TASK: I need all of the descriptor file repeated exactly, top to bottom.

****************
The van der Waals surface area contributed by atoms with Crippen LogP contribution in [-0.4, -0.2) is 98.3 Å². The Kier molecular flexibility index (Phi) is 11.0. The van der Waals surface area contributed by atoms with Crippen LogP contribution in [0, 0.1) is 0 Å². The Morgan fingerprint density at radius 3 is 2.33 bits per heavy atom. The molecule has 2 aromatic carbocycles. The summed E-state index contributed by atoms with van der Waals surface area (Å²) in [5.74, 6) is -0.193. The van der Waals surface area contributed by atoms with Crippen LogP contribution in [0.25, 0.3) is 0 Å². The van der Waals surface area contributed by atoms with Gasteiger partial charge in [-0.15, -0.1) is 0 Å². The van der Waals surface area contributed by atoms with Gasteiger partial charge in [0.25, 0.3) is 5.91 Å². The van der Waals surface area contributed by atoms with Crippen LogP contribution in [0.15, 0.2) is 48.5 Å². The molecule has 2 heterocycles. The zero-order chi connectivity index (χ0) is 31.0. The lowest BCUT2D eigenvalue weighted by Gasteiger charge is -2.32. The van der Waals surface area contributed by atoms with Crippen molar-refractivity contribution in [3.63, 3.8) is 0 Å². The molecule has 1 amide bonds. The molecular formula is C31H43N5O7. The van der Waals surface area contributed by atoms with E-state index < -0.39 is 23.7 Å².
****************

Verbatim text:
The van der Waals surface area contributed by atoms with Crippen LogP contribution in [-0.4, -0.2) is 98.3 Å². The Kier molecular flexibility index (Phi) is 11.0. The van der Waals surface area contributed by atoms with Crippen LogP contribution in [0, 0.1) is 0 Å². The Morgan fingerprint density at radius 3 is 2.33 bits per heavy atom. The molecule has 2 aromatic carbocycles. The summed E-state index contributed by atoms with van der Waals surface area (Å²) in [5.74, 6) is -0.193. The van der Waals surface area contributed by atoms with Crippen LogP contribution in [0.25, 0.3) is 0 Å². The van der Waals surface area contributed by atoms with Gasteiger partial charge in [-0.15, -0.1) is 0 Å². The van der Waals surface area contributed by atoms with Gasteiger partial charge in [0.25, 0.3) is 5.91 Å². The van der Waals surface area contributed by atoms with Crippen LogP contribution in [0.15, 0.2) is 48.5 Å². The molecule has 2 heterocycles. The zero-order chi connectivity index (χ0) is 31.0. The lowest BCUT2D eigenvalue weighted by Gasteiger charge is -2.32. The van der Waals surface area contributed by atoms with Crippen molar-refractivity contribution in [3.63, 3.8) is 0 Å². The molecule has 1 amide bonds. The molecular formula is C31H43N5O7. The van der Waals surface area contributed by atoms with E-state index < -0.39 is 23.7 Å².